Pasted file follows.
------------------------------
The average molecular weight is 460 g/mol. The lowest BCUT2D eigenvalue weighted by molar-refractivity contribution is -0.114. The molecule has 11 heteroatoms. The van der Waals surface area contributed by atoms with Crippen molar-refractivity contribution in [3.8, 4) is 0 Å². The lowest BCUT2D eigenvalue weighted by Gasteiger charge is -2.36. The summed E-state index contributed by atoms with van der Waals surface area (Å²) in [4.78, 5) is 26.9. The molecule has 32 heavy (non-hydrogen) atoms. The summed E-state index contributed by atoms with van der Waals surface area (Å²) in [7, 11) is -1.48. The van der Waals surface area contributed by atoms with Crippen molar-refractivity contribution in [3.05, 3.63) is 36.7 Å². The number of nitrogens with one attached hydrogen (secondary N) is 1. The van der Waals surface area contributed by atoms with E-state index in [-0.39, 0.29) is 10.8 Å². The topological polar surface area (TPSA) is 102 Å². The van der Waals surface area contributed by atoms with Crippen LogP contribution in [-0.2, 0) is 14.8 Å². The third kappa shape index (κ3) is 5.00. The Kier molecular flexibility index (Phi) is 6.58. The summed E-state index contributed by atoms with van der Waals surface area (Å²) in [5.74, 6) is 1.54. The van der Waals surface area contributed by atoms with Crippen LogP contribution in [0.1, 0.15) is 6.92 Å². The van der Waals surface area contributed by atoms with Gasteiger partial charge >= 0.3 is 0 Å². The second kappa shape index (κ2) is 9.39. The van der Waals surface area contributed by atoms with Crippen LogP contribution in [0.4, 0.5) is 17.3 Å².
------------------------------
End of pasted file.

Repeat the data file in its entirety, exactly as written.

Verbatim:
The average molecular weight is 460 g/mol. The lowest BCUT2D eigenvalue weighted by molar-refractivity contribution is -0.114. The molecule has 11 heteroatoms. The van der Waals surface area contributed by atoms with Crippen molar-refractivity contribution in [3.8, 4) is 0 Å². The lowest BCUT2D eigenvalue weighted by Gasteiger charge is -2.36. The summed E-state index contributed by atoms with van der Waals surface area (Å²) in [4.78, 5) is 26.9. The molecule has 32 heavy (non-hydrogen) atoms. The summed E-state index contributed by atoms with van der Waals surface area (Å²) in [7, 11) is -1.48. The van der Waals surface area contributed by atoms with Crippen molar-refractivity contribution in [3.05, 3.63) is 36.7 Å². The number of nitrogens with one attached hydrogen (secondary N) is 1. The van der Waals surface area contributed by atoms with E-state index in [-0.39, 0.29) is 10.8 Å². The topological polar surface area (TPSA) is 102 Å². The van der Waals surface area contributed by atoms with Crippen LogP contribution in [-0.2, 0) is 14.8 Å². The third kappa shape index (κ3) is 5.00. The Kier molecular flexibility index (Phi) is 6.58. The summed E-state index contributed by atoms with van der Waals surface area (Å²) in [5.74, 6) is 1.54. The van der Waals surface area contributed by atoms with Crippen LogP contribution in [0.1, 0.15) is 6.92 Å². The van der Waals surface area contributed by atoms with Gasteiger partial charge >= 0.3 is 0 Å². The second kappa shape index (κ2) is 9.39. The van der Waals surface area contributed by atoms with Crippen LogP contribution in [0.4, 0.5) is 17.3 Å².